The Pixma MX885 is a home office printer with aesthetics to match. It's not the shiniest all-in-one printer, and even compared to slightly more slick-looking Canon models, such as the MG6150, it's a bit on the plain side. Gone is the touchscreen display of those recent models, replaced by a 4x4 grid of buttons that light up to show specific functions. It's not as elegantly presented as the touchscreen option, but that presumably plays a part in the MX885's asking price.
The impressive thing about the AU$269 MX885 is how many small office features Canon's offering up within it. It's a full multifunction, meaning those businesses that simply can't rid themselves of their fax addiction can be happy. The scan head is rated at 2400x4800dpi, it supports full automatic duplexing for scans, faxes and copies, and supports USB, Ethernet and 802.11n Wi-Fi for connectivity to PC and Mac platforms.
Canon doesn't use the page per minute (ppm) rating that other manufacturers tend towards, instead expressing print speeds in image per minute (ipm) figures. We've generally found that your speeds in real-world usage will tend to be a little lower than the manufacturer's "best case" scenarios, but Canon's ipm figures tend to be a lot closer than the over-inflated ppm figures used elsewhere. In any case, the MX885 isn't rated as a speed demon at a stated 12.5ipm for black pages and 9.3ipm for colour. Photo printing speed is suggested at 20 seconds for a standard 10x15cm photo.
In consumable terms, the MX885 uses five ink tanks. There are two black tanks (dye and pigment) and cyan, magenta and yellow colour cartridges. Checking online, we found each of the cartridges online for around AU$23 each, meaning a full refill run will set you back around AU$115. Canon states expected yields in a rather unusual way, partly due to the multiple black tanks. The stated specifications for plain paper A4 printing (which mostly uses the 525BK for blacks) are as follows: PGI-525BK (approx 341), CLI-526C (approx 520), CLI-526M (approx 500), CLI-526Y (approx 515); CLI-526BK (approx 3005). For photo printing (where the 526BK takes most of the dark strain), page yields are stated as such: PGI-525BK (approx 3800), CLI-526C (approx 207), CLI-526M (approx 204), CLI-526Y (approx 202); CLI-526BK (approx 660). Predicting actual per page costing is thus very difficult, especially if you're using any type of colour, or if one of the black tanks is acting as a supplemental tank to the other.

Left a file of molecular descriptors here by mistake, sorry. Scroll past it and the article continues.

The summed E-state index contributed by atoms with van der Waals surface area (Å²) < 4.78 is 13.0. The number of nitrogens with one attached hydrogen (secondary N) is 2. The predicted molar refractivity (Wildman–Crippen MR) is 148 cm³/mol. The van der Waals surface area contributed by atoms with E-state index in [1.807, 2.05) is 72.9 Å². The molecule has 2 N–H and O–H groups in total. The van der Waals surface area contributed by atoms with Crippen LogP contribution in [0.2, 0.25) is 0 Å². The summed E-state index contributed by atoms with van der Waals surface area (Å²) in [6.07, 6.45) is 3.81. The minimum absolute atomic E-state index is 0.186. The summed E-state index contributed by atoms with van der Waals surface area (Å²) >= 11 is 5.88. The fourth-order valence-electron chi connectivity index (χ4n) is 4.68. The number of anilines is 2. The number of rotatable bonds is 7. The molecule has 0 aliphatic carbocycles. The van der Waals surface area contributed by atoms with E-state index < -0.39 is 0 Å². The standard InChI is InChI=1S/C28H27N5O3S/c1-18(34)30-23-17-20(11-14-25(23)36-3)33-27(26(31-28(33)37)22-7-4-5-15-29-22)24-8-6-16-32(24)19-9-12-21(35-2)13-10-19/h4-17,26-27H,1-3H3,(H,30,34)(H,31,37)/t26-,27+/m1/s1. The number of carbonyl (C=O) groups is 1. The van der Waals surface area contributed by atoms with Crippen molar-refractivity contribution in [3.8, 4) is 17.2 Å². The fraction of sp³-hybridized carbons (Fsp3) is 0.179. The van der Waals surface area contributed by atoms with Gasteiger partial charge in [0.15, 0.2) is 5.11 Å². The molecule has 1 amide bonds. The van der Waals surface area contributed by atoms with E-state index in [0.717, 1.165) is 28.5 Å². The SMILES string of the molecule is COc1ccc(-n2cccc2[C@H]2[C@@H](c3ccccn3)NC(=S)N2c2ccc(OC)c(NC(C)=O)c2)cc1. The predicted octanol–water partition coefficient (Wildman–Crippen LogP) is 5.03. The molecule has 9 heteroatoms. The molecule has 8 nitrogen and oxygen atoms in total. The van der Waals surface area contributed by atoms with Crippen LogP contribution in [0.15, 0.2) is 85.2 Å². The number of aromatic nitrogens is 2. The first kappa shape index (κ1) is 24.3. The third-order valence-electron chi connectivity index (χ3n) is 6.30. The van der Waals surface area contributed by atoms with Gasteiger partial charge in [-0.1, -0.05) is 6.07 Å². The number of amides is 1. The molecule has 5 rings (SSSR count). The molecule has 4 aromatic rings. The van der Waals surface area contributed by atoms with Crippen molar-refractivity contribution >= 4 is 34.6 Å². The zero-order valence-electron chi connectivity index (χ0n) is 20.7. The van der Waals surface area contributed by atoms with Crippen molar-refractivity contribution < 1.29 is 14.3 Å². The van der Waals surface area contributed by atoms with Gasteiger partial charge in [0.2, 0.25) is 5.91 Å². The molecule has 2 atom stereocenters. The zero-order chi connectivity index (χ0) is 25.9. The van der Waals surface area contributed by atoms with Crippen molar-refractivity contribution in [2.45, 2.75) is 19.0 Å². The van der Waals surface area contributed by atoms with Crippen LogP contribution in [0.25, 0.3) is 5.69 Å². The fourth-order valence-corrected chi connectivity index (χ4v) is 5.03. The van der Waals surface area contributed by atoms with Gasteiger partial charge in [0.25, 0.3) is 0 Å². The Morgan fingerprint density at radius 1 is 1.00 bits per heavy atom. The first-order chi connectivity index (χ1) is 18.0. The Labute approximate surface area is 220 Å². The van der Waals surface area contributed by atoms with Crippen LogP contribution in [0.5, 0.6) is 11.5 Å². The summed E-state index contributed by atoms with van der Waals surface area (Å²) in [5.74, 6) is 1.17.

Installation of the MB885 was relatively smooth and simple. Like most of Canon's recent Wi-Fi-enabled models, entering security details for encrypted networks is a bit of a chore, but it's a chore you'll only have to do once.
If you're predominantly printing with control from a PC you most likely won't notice it, but the MX885's button array does feel rather cheap and clicky in repeated use. The layout is fine, but the use of lights underneath buttons doesn't allow for quite the same smooth workflow that we loved in the MG6150.
Canon does not rate the MX885 as a particularly speedy document printer, and this was played out in our testing. Sending a single page document to the MX885 over Wi-Fi saw it emerge a lethargic 21.6 seconds later. It did speed up after that initial page, however, and multi-page print runs saw it hit an average of 10ppm, just slightly below Canon's own 12.5ipm figure. Again, we're struck by how Canon's figures seem to be more reliable than those of other vendors, even if they're not particularly brisk. A 10x15cm photo print took on average 35 seconds, which again isn't world-beating.
Print quality was on the whole acceptable without being fantastic. We noticed plain paper documents tended to come out a little wet, and photo prints were just a touch dark in most cases, but then this isn't a dedicated photo printer.
The MX885 represents great value for the SOHO multifunction buyer. We could wish it was faster, and that the exact per-page pricing was easier to discern exactly, but those quirks aside, it's an excellent all-round printer offering.